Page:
In this thesis I study careers, incentive instruments and learning in an internal labor market using personnel data from a Chinese state-owned firm from 1998-2008.
In the first chapter, I document workers' careers and compensation in this organization, compared with the stylized facts documented in Baker, Gibbs and Holmstrom (1994a) using a US firm, and with key predictions derived from different theories. The major empirical patterns shown by the Chinese firm are consistent with those of its US counterparts. I then use this dataset to test two specific questions in chapters two and three.
The second chapter studies the relationship between incentive instruments used by the Chinese firm. In a hierarchical corporation, two sets of instruments are widely used to provide workers with incentives to exert effort: incentive pay and promotion. Do firms trade off using one instrument for the other, as theory predicts? My study provides evidence that, controlling for performance, a smaller bonus is given to those with a better future promotion opportunity. Such a trade-off is greater for low-tenured workers. At the same time, bonus to performance sensitivity is smaller for them. I also discuss how the level of substitution between the two incentive instruments differs by job type.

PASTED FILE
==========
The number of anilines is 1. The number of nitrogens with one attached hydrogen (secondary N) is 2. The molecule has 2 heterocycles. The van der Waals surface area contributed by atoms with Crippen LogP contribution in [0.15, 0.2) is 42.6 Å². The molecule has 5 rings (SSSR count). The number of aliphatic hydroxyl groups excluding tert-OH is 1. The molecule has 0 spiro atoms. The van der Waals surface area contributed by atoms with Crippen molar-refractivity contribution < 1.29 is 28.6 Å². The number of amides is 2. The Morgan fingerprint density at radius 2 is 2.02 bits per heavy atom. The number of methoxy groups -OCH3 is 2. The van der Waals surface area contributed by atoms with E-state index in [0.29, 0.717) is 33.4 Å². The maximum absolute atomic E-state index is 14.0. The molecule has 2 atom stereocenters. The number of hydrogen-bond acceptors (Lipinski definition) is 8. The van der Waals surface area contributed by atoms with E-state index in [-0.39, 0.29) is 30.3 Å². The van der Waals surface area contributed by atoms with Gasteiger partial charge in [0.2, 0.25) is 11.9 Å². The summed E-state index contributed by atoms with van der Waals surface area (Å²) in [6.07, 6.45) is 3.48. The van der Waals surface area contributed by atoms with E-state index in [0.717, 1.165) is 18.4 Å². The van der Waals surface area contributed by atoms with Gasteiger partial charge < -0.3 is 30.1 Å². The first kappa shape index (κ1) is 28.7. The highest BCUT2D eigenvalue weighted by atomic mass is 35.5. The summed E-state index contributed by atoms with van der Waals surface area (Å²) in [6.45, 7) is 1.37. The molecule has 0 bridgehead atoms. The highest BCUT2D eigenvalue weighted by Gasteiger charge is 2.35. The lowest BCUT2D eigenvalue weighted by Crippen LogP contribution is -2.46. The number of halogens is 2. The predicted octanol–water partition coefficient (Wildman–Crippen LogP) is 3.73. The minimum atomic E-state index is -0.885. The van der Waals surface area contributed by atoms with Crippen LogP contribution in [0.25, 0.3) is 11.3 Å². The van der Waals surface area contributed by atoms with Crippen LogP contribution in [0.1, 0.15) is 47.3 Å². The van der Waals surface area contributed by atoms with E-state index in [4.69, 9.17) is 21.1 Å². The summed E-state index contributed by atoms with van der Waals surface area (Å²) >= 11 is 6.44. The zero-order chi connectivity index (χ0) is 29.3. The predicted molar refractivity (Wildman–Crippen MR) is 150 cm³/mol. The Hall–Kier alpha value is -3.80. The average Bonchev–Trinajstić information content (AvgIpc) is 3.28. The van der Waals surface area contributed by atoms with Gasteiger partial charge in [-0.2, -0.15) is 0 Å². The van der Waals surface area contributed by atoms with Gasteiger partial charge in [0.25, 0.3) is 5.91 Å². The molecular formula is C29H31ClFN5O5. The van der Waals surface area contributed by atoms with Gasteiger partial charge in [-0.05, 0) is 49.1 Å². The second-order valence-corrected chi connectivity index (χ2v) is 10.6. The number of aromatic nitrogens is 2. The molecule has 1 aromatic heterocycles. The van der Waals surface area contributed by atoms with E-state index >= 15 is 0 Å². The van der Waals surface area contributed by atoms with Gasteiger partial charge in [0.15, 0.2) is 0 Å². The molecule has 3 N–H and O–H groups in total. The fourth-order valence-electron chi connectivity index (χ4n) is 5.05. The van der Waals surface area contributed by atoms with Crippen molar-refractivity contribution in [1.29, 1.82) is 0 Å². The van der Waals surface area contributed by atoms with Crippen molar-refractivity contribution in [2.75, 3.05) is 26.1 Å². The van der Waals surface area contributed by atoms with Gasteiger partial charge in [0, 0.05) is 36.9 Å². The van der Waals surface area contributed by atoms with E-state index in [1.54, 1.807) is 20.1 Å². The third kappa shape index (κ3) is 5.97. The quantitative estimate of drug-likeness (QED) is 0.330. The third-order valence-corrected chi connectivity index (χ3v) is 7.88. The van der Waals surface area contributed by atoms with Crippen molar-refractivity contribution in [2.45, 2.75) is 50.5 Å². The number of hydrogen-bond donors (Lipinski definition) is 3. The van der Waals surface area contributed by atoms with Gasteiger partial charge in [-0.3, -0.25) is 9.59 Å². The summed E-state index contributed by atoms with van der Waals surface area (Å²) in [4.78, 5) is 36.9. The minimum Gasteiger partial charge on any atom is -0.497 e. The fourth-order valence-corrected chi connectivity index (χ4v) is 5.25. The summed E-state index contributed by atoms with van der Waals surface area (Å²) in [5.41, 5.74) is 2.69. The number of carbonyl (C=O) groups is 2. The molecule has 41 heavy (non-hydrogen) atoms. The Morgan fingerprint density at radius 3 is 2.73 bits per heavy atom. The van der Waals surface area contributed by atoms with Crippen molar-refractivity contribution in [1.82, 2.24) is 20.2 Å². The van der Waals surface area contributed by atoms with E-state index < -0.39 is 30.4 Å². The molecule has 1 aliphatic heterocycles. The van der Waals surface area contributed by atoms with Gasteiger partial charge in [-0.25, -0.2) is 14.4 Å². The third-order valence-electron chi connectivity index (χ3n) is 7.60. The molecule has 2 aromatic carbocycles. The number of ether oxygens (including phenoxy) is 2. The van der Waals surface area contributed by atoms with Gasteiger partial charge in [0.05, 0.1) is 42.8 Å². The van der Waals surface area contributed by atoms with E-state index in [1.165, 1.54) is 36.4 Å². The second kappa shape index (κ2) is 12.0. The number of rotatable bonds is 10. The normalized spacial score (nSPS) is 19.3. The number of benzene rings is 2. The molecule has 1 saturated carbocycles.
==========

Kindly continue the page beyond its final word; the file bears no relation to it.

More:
In the third chapter, I provide evidence of learning within the organization. Peers' evaluation of an employee's ability is more consistent if the employee stays in the evaluation pool longer. This is particularly true for professional skills and problem solving skills, but not significant for teamwork, creativity and learning ability. I also find easily observable characteristics, particularly years of education, to be correlated with rate of learning. Peers' beliefs about well-educated individuals' problem solving skills are more consistent over time.
|Advisor:||Jones, Benjamin, Li, Jin|
|Commitee:||Brown, Jennifer, Hochberg, Yael|
|Department:||Managerial Economics and Strategy|
|School Location:||United States -- Illinois|
|Source:||DAI-A 73/09(E), Dissertation Abstracts International|
|Subjects:||Economics, Labor economics|
|Keywords:||Career, Hierarchy, Incentives, Internal labor market, Learning|
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